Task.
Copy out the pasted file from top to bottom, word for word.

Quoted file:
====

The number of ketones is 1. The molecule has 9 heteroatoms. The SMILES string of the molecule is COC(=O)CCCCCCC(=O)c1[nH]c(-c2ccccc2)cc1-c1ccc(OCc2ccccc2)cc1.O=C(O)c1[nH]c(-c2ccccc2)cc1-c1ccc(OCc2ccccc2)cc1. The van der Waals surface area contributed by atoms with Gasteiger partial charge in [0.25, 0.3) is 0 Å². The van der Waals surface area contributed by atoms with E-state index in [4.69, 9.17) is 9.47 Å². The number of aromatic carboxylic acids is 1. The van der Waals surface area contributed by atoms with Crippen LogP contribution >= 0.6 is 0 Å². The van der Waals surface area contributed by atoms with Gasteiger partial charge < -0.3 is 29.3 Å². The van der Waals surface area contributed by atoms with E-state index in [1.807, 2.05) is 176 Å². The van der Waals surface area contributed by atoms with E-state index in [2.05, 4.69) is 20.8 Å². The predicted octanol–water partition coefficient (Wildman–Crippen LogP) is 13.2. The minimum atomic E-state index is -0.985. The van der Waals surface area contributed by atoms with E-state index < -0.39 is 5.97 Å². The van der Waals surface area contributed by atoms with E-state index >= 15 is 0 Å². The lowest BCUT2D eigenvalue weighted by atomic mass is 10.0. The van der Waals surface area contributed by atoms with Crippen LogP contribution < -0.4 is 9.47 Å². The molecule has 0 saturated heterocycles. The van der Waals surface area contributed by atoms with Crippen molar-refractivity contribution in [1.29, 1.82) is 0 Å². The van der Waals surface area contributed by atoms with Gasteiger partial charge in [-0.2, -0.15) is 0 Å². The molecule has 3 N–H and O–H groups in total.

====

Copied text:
The number of ketones is 1. The molecule has 9 heteroatoms. The SMILES string of the molecule is COC(=O)CCCCCCC(=O)c1[nH]c(-c2ccccc2)cc1-c1ccc(OCc2ccccc2)cc1.O=C(O)c1[nH]c(-c2ccccc2)cc1-c1ccc(OCc2ccccc2)cc1. The van der Waals surface area contributed by atoms with Gasteiger partial charge in [0.25, 0.3) is 0 Å². The van der Waals surface area contributed by atoms with E-state index in [4.69, 9.17) is 9.47 Å². The number of aromatic carboxylic acids is 1. The van der Waals surface area contributed by atoms with Crippen LogP contribution >= 0.6 is 0 Å². The van der Waals surface area contributed by atoms with Gasteiger partial charge < -0.3 is 29.3 Å². The van der Waals surface area contributed by atoms with E-state index in [1.807, 2.05) is 176 Å². The van der Waals surface area contributed by atoms with E-state index in [2.05, 4.69) is 20.8 Å². The predicted octanol–water partition coefficient (Wildman–Crippen LogP) is 13.2. The minimum atomic E-state index is -0.985. The van der Waals surface area contributed by atoms with E-state index < -0.39 is 5.97 Å². The van der Waals surface area contributed by atoms with E-state index >= 15 is 0 Å². The lowest BCUT2D eigenvalue weighted by atomic mass is 10.0. The van der Waals surface area contributed by atoms with Crippen LogP contribution < -0.4 is 9.47 Å². The molecule has 0 saturated heterocycles. The van der Waals surface area contributed by atoms with Crippen molar-refractivity contribution in [1.29, 1.82) is 0 Å². The van der Waals surface area contributed by atoms with Gasteiger partial charge in [-0.2, -0.15) is 0 Å². The molecule has 3 N–H and O–H groups in total.